Turning to Crime: How I Went from Writing Fantasy Novels to Murder Mysteries
By Rebecca AlexanderMay 7, 2018
I started writing A Baby’s Bones as a fantasy novel, like my other books. It had a present-day mystery investigating the “science” of magic used to save a dying child and a historical strand following the exploits of Edward Kelley, the 16th-century alchemist, as he evolved the sorcery needed. I had started my publishing journey by being a runner-up in a novel writing competition with a historical and contemporary story about 16th-century sorcery. The book (The Secrets of Life and Death) and its sequels were published by Del Rey UK. Then, I started writing A Baby’s Bones. I had originally thought it was a prequel, written along the same lines. I thought it was a bit Gothic, a bit horror, and certainly not crime.
A Baby’s Bones had a younger version of Kelley, apprenticed with an alchemist before he met Dee. I’m not a planner, so I set off on the journey with a vague idea of a house I had visited and found my character, archaeologist Sage Westfield, digging in the mud of a Tudor well, picking out the bones of a woman and a baby. She was investigating a murder, and it soon became clear that there was criminal behavior in the present day too.
It was only when I looked back at my first book that I realized I had always written crime elements; I just focused my attention on the fantasy rather than the crime. The Secrets of Life and Death started with a forensic anthropologist called to view the body of a teenager left on a train and covered with esoteric symbols. A child had been abducted, believed dead. And then I looked at my bookshelves and realized I had always read crime too; there’s a murder at the heart of many of my favorite fantasies. In Bram Stoker’s Dracula, Jonathan Harker is held in the castle, Lucy is mysteriously killed, and everyone on the cargo ship disappears. The protagonists work out who—or what—did it. I love Ben Aaronovitch’s Rivers of London series (Midnight Riot in the US), Jim Butcher’s Dresden Files and The City and the City by China Mieville. I began to see crime is a very broad church, just like fantasy.
I love strong characters; I want to see them take extraordinary journeys. I don’t worry about genre as a reader. So turning to crime was really just a refocusing of attention on my story.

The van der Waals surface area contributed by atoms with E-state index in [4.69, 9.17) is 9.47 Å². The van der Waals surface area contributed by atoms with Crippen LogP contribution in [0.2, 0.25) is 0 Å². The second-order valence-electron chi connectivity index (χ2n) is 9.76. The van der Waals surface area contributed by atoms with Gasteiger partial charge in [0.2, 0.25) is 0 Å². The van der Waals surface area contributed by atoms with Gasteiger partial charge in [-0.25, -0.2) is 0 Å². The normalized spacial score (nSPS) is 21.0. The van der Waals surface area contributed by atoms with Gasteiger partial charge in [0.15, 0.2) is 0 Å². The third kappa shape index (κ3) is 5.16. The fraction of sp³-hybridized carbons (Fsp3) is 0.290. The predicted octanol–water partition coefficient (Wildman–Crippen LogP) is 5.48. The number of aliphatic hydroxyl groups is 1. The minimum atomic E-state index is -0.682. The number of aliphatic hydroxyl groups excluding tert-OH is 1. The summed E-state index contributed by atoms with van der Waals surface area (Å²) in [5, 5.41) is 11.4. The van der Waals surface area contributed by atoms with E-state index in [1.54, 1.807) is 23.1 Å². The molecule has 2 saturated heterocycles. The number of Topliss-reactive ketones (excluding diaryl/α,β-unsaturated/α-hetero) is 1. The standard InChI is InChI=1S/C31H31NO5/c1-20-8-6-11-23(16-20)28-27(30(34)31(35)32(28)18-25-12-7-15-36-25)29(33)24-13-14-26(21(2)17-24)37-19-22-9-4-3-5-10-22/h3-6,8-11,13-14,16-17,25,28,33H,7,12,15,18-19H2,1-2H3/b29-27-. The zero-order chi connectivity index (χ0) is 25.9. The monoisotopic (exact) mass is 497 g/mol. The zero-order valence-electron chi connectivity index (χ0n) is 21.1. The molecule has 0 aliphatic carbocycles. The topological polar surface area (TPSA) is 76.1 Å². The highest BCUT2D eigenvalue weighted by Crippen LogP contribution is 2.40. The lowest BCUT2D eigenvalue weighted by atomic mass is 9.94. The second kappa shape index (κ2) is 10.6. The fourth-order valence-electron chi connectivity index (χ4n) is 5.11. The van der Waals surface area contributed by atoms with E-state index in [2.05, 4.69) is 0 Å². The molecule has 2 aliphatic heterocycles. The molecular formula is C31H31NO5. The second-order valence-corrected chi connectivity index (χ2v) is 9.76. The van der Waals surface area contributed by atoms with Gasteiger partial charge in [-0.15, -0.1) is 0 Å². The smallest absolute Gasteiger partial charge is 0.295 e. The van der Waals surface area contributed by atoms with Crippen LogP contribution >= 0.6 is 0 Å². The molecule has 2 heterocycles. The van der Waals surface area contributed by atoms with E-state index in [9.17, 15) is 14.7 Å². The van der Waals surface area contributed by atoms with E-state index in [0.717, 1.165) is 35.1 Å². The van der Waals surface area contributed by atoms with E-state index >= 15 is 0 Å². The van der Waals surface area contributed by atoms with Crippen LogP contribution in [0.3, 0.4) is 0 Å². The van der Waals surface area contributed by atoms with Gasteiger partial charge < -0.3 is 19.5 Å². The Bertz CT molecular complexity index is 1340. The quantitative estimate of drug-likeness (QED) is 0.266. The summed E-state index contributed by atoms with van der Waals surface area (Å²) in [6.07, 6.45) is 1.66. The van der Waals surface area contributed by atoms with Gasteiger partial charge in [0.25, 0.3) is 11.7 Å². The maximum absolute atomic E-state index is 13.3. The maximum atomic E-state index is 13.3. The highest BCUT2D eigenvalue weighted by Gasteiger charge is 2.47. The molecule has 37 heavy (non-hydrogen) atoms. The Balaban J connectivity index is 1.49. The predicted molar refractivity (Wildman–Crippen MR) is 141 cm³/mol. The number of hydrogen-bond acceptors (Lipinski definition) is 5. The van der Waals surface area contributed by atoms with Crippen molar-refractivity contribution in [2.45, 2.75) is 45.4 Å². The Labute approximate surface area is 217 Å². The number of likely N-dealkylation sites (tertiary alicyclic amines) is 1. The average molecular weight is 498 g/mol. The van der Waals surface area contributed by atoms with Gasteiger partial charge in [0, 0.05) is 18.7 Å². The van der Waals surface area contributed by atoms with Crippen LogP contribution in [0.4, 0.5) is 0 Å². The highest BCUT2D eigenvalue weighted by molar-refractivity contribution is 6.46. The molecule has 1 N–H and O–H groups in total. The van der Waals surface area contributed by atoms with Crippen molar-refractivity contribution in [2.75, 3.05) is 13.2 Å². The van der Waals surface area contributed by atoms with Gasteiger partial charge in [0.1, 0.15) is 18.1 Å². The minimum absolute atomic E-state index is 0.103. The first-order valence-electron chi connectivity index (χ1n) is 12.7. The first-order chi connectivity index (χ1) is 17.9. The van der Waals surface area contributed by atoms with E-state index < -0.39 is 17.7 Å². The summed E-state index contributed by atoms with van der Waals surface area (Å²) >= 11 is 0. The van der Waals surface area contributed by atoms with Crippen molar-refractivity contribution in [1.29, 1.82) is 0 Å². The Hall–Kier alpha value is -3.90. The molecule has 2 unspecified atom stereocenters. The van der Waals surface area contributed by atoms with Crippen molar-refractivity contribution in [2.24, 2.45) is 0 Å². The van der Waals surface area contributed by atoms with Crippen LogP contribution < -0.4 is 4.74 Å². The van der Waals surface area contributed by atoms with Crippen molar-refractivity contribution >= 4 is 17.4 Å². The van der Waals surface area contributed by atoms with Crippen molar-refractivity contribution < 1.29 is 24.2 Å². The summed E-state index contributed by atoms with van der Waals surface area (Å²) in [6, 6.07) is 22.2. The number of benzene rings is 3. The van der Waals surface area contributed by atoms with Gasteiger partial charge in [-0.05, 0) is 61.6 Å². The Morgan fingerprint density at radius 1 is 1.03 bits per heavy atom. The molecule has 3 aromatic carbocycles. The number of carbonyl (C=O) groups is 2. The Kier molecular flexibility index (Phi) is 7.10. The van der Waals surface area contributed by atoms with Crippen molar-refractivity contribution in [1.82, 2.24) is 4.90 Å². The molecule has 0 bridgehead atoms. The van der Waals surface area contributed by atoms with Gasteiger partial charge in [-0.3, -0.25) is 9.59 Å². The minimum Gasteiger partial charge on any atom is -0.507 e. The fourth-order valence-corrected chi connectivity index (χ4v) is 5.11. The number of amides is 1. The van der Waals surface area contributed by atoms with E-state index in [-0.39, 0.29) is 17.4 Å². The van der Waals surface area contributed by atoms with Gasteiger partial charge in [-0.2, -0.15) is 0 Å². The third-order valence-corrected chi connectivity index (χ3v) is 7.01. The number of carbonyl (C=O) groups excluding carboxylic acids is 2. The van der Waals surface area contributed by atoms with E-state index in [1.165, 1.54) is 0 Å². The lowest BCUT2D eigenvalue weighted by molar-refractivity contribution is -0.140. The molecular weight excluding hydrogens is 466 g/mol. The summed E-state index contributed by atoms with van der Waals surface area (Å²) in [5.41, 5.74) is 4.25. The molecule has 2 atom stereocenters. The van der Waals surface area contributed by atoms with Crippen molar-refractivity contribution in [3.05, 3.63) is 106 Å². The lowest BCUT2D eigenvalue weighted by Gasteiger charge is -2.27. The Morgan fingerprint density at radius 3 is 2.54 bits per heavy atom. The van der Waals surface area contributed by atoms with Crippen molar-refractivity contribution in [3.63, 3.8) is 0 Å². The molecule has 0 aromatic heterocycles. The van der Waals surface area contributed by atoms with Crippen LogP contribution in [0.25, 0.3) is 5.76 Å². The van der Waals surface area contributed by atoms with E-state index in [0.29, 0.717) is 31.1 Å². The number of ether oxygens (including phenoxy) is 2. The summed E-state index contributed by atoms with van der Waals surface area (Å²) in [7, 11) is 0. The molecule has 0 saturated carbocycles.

The original book was set in a house haunted by the sorcery and the murders of the people in the well. I could have taken all that out, but the book is based on a real cottage, and it really is creepy and filled with a dark atmosphere. Every time I tried to write a cheerful scene, the cold and the shadows crept in, so I let the crime take place in what felt like a haunted house.
A Baby’s Bones isn’t a fantasy, but there’s room for a little disturbing tone. Back in 1580, people believed in magic, witchcraft, and the devil, so I let the characters in the historical strand believed what they wanted. The story is told from the point of view of Vincent Garland, a skeptical, middle-aged steward. He is concerned that a self-proclaimed alchemist should be betrothed to his teenaged niece. When I was researching the church (I found a perfect match on the Isle of Wight, England, where the story is set), I was told about the devil trying to snatch a woman from the sanctuary of the churchyard. What writer could resist exploring that? It seemed very natural that the forensic anthropologist from my first series should interpret the symbols carved into the stones of the cottage.
Changing the focus to crime meant a steep learning curve for me. Readers expect just enough information to solve the crime themselves, but clues need to be revealed slowly and perhaps with a few misdirects along the way. I was very lucky to have an experienced editor at Titan Books (Miranda Jewess) to show me the way. I also re-read many favorite crime books to understand how they work. I’m a big fan of Tess Gerritsen, and my favorite book of hers is The Bone Garden. It starts with a contemporary excavation of human remains, then it goes back into the deep past of 1830 to explain the story, with a good measure of resurrectionists sourcing dead (and possibly not always dead) bodies to the medical schools. Gradually, she builds the threat to the only witness of a series of murders, and I still didn’t work out whose skull was buried in the garden. Wonderful storytelling like that is a masterclass in itself.
It is hard to write a modern crime mystery with all the available technology: GPS, cell phones, DNA, fingerprints from every surface, criminal profiling. I am filled with admiration for people who do it. Creating a crime story in the past is easier for me because the elements of a murder, for example, have to be explained by people investigating it. The challenge lies in writing the history itself because readers like their historical worlds well-researched and believable. I write books set in England (and across Europe) from 1580-1587. While I want to be as accurate as I can, sometimes the truth isn’t that believable for a modern audience. For example, crime and punishment in this period seem impossibly archaic and unfair to a modern audience. Vagrancy carried a bigger penalty than murder in some instances, with hanging being possible for penniless beggars. Sorcery was as respectable as science, which is to say, not very. Religion was just beginning to give way as the explanation for everything from astronomy to medicine.
Turning to writing crime has been enjoyable, but it hasn’t been easy—the character defined it for me. It has been a joy to write a sequel with Sage (A Shroud of Leaves) coming out next year with Titan Books. It turns out, crime does pay, and I don’t feel I’ve lost anything by not writing fantasy. It’s all imagination: the writer laying out the bare bones for the reader to flesh out with their own story.